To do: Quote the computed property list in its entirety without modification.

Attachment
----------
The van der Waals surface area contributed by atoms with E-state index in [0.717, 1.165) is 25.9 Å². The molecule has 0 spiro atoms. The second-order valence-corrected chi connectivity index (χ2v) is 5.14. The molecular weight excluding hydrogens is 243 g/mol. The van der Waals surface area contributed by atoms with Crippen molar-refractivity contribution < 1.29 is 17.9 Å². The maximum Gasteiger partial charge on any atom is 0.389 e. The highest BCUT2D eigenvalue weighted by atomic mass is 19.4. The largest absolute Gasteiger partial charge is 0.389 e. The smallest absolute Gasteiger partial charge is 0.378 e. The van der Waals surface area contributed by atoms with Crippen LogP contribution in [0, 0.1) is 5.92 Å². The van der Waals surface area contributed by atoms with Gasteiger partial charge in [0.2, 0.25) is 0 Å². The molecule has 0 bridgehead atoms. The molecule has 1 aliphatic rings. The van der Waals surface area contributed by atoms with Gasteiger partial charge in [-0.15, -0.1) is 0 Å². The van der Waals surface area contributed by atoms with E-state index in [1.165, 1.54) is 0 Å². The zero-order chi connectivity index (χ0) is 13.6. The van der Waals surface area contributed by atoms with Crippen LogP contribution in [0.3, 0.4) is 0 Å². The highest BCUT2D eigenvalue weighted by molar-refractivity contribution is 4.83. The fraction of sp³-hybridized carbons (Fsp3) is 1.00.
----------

The van der Waals surface area contributed by atoms with E-state index in [0.717, 1.165) is 25.9 Å². The molecule has 0 spiro atoms. The second-order valence-corrected chi connectivity index (χ2v) is 5.14. The molecular weight excluding hydrogens is 243 g/mol. The van der Waals surface area contributed by atoms with Crippen molar-refractivity contribution < 1.29 is 17.9 Å². The maximum Gasteiger partial charge on any atom is 0.389 e. The highest BCUT2D eigenvalue weighted by atomic mass is 19.4. The largest absolute Gasteiger partial charge is 0.389 e. The smallest absolute Gasteiger partial charge is 0.378 e. The van der Waals surface area contributed by atoms with Crippen LogP contribution in [0, 0.1) is 5.92 Å². The van der Waals surface area contributed by atoms with Gasteiger partial charge in [0.2, 0.25) is 0 Å². The molecule has 0 bridgehead atoms. The molecule has 1 aliphatic rings. The van der Waals surface area contributed by atoms with Gasteiger partial charge in [-0.15, -0.1) is 0 Å². The van der Waals surface area contributed by atoms with E-state index in [1.165, 1.54) is 0 Å². The zero-order chi connectivity index (χ0) is 13.6. The van der Waals surface area contributed by atoms with Crippen LogP contribution in [0.3, 0.4) is 0 Å². The highest BCUT2D eigenvalue weighted by molar-refractivity contribution is 4.83. The fraction of sp³-hybridized carbons (Fsp3) is 1.00.